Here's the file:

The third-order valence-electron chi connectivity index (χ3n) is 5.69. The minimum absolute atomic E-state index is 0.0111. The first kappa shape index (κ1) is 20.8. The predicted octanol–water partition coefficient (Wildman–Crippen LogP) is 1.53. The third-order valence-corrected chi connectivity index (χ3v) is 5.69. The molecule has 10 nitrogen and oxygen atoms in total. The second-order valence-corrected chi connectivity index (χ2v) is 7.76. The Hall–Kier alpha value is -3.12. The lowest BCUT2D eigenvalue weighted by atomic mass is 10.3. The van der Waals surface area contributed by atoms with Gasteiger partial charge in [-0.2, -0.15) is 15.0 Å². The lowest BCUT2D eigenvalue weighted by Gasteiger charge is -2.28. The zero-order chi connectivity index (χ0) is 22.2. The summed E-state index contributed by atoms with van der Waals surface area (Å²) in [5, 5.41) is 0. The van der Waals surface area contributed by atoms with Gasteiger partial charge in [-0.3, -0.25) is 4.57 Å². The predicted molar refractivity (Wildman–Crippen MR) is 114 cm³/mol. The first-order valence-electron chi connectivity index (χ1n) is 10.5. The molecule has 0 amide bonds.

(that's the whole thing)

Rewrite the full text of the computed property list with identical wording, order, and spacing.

The third-order valence-electron chi connectivity index (χ3n) is 5.69. The minimum absolute atomic E-state index is 0.0111. The first kappa shape index (κ1) is 20.8. The predicted octanol–water partition coefficient (Wildman–Crippen LogP) is 1.53. The third-order valence-corrected chi connectivity index (χ3v) is 5.69. The molecule has 10 nitrogen and oxygen atoms in total. The second-order valence-corrected chi connectivity index (χ2v) is 7.76. The Hall–Kier alpha value is -3.12. The lowest BCUT2D eigenvalue weighted by atomic mass is 10.3. The van der Waals surface area contributed by atoms with Gasteiger partial charge in [-0.2, -0.15) is 15.0 Å². The lowest BCUT2D eigenvalue weighted by Gasteiger charge is -2.28. The zero-order chi connectivity index (χ0) is 22.2. The summed E-state index contributed by atoms with van der Waals surface area (Å²) in [5, 5.41) is 0. The van der Waals surface area contributed by atoms with Gasteiger partial charge in [-0.3, -0.25) is 4.57 Å². The predicted molar refractivity (Wildman–Crippen MR) is 114 cm³/mol. The first-order valence-electron chi connectivity index (χ1n) is 10.5. The molecule has 0 amide bonds.